cannabis laws in Canada

In Canada, the date October 17th, 2018 looms large. For those not familiar, recreational marijuana is set to be legalized in Canada on that day, becoming just the second country worldwide to fully legalize the plant for commercial sales. With the dawn of a weed-legal society on the horizon, there are plenty of things to consider within the brand-new industry. And, unsurprisingly, as many await anxiously for the October 17th unveiling, there is also no shortage of detractors wishing that these changes to cannabis laws in Canada would never come.

However, despite your own personal thoughts on the plant, there is one thing everyone can, for the most part, agree . There will be a lucrative market for legal marijuana. The effect of the economy cannot be understated.

With just over two weeks left until the blockbuster unveiling, let’s take a look at some of the large-scale changes to cannabis laws in Canada¬†ahead of the full-scale legalization.

Previous Cannabis Laws In Canada

Obviously, recreational marijuana hasn’t been legal in Canada up until now, but what, exactly, were some of Canada’s cannabis laws? Let’s go back to the late 90’s, when marijuana made a huge resurgence after years of stringent prohibition.

In 1923, under the Narcotics Drug Act Amendment Bill, marijuana had a place on Canada’s Confidential Restricted List. Additionally, the cultivation of cannabis was illegal in 1938 under the Opium and Narcotic Drug Act. It wasn’t until around 1998, that some of the stigmas were removed from the plant. This includes some of the harsh laws surrounding it.

That year, industrial hemp was grown and available for commercial use. Previously, only a few experimental growers were permitted to grow cannabis under Health Canada guidelines.

Then, in 2001, medical marijuana became fully accessible under Health Canada for those suffering from a varying degree of qualifying conditions. This became the first regulated form of legal, consumable marijuana in Canada.

The set of regulations, deemed the Medical Marijuana Access Program allowed medical marijuana for symptoms (classified as either Category 1 or Category 2). This includes epileptic seizures, severe pain, arthritis, MS, HIV, anorexia, severe nausea, and cancer, amongst others.

In 2014, the Medical Marijuana Access Program was no more, and the Marijuana for Medical Purposes Regulations (or MMPR) came into law. Most of the main components of the program remained the same. However, this time, legal medical cannabis production became allowable for licensed producers. In other words, patients with the proper licensing, as well as licensed caregivers, could grow their own marijuana plants.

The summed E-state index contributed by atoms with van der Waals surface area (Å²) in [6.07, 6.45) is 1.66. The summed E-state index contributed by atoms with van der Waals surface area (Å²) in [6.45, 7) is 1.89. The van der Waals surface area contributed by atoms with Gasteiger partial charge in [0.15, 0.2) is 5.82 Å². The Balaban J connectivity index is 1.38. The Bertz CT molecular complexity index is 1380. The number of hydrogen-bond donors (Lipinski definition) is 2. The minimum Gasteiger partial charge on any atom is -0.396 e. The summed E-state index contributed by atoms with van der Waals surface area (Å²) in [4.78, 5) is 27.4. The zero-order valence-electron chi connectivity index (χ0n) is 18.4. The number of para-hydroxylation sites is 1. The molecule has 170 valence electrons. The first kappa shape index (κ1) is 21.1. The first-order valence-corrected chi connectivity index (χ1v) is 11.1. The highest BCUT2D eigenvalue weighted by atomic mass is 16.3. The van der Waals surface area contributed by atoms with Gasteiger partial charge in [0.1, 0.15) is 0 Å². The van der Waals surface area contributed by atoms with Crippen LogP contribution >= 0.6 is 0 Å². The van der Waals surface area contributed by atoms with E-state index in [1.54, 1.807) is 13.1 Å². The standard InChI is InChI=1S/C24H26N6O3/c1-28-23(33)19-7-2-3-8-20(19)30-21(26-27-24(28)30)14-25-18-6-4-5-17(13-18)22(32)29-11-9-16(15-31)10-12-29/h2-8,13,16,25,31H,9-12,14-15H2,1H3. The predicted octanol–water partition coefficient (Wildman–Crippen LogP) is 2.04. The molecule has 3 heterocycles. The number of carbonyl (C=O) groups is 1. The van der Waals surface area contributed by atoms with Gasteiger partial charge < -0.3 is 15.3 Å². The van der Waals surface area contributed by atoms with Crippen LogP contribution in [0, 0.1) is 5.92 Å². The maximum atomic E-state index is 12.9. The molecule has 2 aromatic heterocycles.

In 2015, the true definition of medical marijuana became inclusive to more than the classic flower. Edibles, oils, and tinctures became permissible, amongst other forms of non-smokeable cannabis.

October 17th Changes to Cannabis Laws in Canada

So, how will the landscape of legal marijuana change on October 17th? Well, essentially, you don’t have to have an illness to smoke some legal ganja.

Back in June, the Senate approved Bill C-45, or more simply known as The Cannabis Act. This effectively made Canada the first prosperous country to fully legalize the plant. They are the second country overall, only behind Uraguay.

As previously stated, the Bill will go into effect on October 17th. It will fully legalize recreational cannabis possession, home cultivation, and retail sales for adults over the age of 18.

Under Bill C-45, Canadians can purchase up to 30 grams of the plant. Each province will be responsible for retail sales of the plant. Marijuana will be available through physical locations or through marijuana delivery services. Additionally, adults can grow up to four plants for their own personal use, if they prefer their own homegrown product.

Several companies have already begun the process of making marijuana-infused edibles and beverages. However, they will not be legal on the outset of recreational legalization. However, Canadians can still make their own at home.

As for packaging, companies can market their product how they see fit. This is as long as nothing on the containers may appeal to the youth, such as cartoon characters, superheroes, etc.

What Does It All Mean For Canadian Marijuana Users?

So what do these changes to the cannabis laws in Canada mean for marijuana users? Well, for starters, no longer will they be in legal trouble for smoking the plant. This is as long as they’re not smoking it in a public place. Even so, they will only be subject to fine. Similar, of course, to public drinking.

However, arguably the most important thing Canadians can take out of this is the effect it will have on the economy. Experts predict the industry will generate around $1.3 billion for 2018. About $700 million of that revenue coming from the brand-new recreational market.

The money that the now-legal recreational industry will generate from taxes alone could be incredible. What that money will go towards, however, no one knows as of right now. Either way, the future looks bright in Canada.